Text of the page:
Now, first things first, I need to point out that I’ve been sick this week. Like, sinus stuff. And it’s the variant of sinus stuff that makes the wearing of glasses something that you have to steel yourself for in the mornings. As such, I have not put on a VR helmet this week since Monday.
Oh. But Sunday and Monday? I played Fallout 4 VR.
I didn’t play it *THAT* much. I made it out of the vault and got my first group of people to Sanctuary. That is, however, enough time to generate some first impressions.
VR isn’t *JUST* VR, of course. It’s also 3D. But not the sub-standard 3D that you get at the movie theater when there are two images on the screen and your glasses filter 99% of one of the images out and thus giving you a stereo picture with depth. This is, like, a different image sent to each eyeball independently and each image is getting immediate feedback from the helmet. So, like, when you straighten up a little bit, your field of vision is raised a bit. If you squat down, your field of vision is lowered. This means that you can look over things or under them.
If you stand up in a 3D movie, the image raises as well so that you have the exact same perspective that you did when you were sitting down. (Of course it does. You only have the images on the screen.)
The images in the VR helmet, by contrast, change depending on how you are moving your head. If you slump in your chair? You see yourself get just a little bit shorter in the game. This makes the 3D feel like a fully immersive experience. When Codsworth (my butler robot) floated in front of me, it felt like we were looking at each other. It was downright eerie.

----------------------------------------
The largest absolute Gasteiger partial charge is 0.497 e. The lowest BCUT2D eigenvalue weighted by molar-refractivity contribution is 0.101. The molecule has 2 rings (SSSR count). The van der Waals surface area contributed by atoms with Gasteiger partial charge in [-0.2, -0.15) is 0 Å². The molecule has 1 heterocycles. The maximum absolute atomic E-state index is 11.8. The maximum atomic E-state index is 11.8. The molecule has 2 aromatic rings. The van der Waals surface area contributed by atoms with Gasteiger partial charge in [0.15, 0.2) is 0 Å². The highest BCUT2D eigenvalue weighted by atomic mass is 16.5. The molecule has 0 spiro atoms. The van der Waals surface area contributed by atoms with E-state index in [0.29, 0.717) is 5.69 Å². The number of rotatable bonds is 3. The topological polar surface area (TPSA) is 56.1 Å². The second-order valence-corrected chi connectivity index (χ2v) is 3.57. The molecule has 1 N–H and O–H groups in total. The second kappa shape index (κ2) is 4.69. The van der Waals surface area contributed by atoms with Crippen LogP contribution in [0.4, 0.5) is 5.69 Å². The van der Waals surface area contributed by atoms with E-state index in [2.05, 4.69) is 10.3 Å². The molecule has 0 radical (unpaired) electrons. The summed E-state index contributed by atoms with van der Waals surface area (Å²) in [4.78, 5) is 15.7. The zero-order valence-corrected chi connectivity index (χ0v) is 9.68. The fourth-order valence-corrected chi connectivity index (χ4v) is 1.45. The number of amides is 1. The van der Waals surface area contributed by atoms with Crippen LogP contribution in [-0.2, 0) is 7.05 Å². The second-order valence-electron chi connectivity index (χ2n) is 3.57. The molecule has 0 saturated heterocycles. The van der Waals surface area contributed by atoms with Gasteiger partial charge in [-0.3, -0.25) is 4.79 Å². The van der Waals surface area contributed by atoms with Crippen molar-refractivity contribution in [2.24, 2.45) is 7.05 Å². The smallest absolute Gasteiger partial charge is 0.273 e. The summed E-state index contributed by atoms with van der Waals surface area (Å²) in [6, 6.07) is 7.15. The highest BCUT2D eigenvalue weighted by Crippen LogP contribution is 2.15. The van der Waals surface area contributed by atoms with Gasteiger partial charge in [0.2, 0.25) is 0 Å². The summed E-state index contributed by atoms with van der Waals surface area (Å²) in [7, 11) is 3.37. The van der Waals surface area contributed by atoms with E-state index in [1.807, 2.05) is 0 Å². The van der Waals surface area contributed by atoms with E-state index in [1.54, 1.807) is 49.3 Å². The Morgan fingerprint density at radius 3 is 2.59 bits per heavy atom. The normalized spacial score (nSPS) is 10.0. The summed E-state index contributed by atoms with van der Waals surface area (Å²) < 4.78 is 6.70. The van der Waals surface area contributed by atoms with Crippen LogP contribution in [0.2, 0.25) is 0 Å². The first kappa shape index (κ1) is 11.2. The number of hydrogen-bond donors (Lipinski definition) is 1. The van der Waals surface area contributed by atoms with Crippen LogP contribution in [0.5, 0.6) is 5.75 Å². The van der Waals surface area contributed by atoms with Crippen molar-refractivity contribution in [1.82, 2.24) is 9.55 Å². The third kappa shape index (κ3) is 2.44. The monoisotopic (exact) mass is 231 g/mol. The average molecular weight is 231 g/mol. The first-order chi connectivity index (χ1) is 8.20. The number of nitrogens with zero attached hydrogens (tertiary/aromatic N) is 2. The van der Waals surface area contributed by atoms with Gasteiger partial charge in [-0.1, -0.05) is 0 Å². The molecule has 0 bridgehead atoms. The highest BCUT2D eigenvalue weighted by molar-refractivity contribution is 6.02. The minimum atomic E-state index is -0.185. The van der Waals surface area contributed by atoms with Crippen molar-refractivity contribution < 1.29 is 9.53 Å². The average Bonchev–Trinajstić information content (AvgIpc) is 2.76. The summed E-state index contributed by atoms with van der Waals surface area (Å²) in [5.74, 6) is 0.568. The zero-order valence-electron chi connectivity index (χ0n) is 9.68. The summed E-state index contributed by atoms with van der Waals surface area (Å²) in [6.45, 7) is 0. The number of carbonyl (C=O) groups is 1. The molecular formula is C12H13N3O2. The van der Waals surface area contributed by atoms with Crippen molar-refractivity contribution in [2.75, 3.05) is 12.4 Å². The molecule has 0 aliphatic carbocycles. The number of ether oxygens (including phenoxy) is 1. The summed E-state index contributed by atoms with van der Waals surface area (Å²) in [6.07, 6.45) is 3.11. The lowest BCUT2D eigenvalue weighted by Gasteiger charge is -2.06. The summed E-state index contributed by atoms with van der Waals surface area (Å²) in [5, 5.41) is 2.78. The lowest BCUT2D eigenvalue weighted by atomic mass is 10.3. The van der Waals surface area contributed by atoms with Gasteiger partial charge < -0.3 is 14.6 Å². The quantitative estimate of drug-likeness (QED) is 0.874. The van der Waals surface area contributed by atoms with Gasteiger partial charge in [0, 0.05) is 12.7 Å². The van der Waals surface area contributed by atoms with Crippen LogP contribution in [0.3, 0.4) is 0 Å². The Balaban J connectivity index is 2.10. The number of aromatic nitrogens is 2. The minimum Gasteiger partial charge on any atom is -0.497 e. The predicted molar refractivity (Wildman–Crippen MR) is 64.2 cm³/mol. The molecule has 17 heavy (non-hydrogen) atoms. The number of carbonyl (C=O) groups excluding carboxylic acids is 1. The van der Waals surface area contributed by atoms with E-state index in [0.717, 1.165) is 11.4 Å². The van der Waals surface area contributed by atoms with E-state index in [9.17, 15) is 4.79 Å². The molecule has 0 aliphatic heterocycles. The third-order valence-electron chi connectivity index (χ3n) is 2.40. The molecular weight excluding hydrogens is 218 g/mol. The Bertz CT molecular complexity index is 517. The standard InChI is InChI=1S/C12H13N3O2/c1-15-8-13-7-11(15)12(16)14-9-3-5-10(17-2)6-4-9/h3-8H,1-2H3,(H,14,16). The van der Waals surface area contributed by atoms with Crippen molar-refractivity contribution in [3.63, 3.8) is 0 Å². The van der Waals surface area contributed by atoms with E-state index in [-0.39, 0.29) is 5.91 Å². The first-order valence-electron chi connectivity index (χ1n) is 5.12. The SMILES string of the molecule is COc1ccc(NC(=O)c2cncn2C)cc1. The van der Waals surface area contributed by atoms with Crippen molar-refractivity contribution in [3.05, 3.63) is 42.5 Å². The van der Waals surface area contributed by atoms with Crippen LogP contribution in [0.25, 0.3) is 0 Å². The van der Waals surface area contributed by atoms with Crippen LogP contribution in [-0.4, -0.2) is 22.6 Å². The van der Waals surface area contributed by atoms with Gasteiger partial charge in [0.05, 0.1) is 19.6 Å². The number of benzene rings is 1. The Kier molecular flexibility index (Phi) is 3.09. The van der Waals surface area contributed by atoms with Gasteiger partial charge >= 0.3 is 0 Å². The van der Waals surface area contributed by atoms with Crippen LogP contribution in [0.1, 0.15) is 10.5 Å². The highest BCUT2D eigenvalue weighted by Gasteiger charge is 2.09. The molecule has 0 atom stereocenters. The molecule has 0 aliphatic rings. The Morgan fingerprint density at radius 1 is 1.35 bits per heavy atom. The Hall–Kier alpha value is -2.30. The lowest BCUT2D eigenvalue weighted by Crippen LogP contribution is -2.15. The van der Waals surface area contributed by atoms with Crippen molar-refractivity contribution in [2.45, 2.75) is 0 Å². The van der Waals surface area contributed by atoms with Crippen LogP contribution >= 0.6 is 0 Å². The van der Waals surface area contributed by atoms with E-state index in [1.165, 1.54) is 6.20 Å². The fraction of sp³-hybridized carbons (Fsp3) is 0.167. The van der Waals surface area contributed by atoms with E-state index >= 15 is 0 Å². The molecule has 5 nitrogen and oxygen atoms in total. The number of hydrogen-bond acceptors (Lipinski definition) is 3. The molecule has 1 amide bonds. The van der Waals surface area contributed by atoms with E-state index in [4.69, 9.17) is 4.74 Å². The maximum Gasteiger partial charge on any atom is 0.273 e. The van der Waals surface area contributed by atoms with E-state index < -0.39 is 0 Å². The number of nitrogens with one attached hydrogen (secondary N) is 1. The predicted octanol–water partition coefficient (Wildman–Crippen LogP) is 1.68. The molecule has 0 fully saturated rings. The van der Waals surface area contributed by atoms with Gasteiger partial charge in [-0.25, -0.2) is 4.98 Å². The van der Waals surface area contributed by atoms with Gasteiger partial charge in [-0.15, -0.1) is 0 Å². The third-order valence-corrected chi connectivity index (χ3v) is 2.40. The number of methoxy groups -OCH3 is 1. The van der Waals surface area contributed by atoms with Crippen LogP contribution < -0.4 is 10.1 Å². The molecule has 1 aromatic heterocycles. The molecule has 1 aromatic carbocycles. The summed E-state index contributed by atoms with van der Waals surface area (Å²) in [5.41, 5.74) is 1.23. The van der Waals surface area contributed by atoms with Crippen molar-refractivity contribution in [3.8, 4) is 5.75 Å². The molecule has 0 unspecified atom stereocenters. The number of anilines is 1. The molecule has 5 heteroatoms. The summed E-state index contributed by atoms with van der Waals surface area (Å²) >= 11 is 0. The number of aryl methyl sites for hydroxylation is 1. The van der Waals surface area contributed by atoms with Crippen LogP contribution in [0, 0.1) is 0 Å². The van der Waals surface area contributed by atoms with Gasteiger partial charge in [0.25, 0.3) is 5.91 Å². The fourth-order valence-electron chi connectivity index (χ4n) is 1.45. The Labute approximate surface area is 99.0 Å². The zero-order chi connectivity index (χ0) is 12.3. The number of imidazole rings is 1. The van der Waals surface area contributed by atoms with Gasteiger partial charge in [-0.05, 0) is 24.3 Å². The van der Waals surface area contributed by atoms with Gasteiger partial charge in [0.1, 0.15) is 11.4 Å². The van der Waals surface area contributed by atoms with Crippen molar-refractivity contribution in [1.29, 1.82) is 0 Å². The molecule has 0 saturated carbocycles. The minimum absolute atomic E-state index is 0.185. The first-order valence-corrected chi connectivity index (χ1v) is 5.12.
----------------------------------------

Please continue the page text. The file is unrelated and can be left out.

After that, stuff starts to get *REALLY* interesting. The game’s story itself starts *BEFORE* the war. Like, minutes before. You sign up your family to go into The Vault (that happens to be researching Cryosleep) and, like, a minute later the air raid sirens go off and you have to run to The Vault. You make it to the elevator going down just in time to see a nearby mushroom cloud go up.
I thought it was a good scene playing it on a flat television set. Seeing it in VR? With texture and immersed in a 360 view of the pre-war universe? I got gooseflesh. Even now, as I’m typing and remembering it, I’m getting gooseflesh again. It was beautiful and terrifying and awesome.
Wandering around the Vault after the cryosleep ended was creepy. It didn’t just look like I was wandering around a long-abandoned vault. It *FELT* like I was. (And some parts had me glad that sight and hearing were the only two senses available to me.)
As the story progressed and I made it out, it felt weird just looking around and seeing the wasteland like I was actually there. Using guns with sights *FELT* like I would think that it should. The green dots line up in front of the thing you want to shoot? Pull the trigger. Wait, don’t pull the trigger, squeeze it. Line it up again. Now squeeze… good. (And VATS still works, of course… but the early enemies sometimes come in twos or threes and you need to know how to aim for that last one.)
When I got to the power armor, the heads-up-display that popped up *FELT* like a heads-up-display. It didn’t really work on a flat television screen but, holy cow, it works *REALLY* well in VR. (Perhaps it’s the inadvertent tactile feedback of being in a helmet.)
I got past the (spoiler) by the skin of my teeth and got my team of friends back to Sanctuary.
Holy cow. This isn’t just a game. It’s an experience.
It’s not a gimmick. Two weeks ago? I’d have sworn it was. This week? I’m a believer. Though, sadly, one with a sinus thing.
So… what are you playing?
(Picture is HG Wells playing a war game from Illustrated London News (25 January 1913))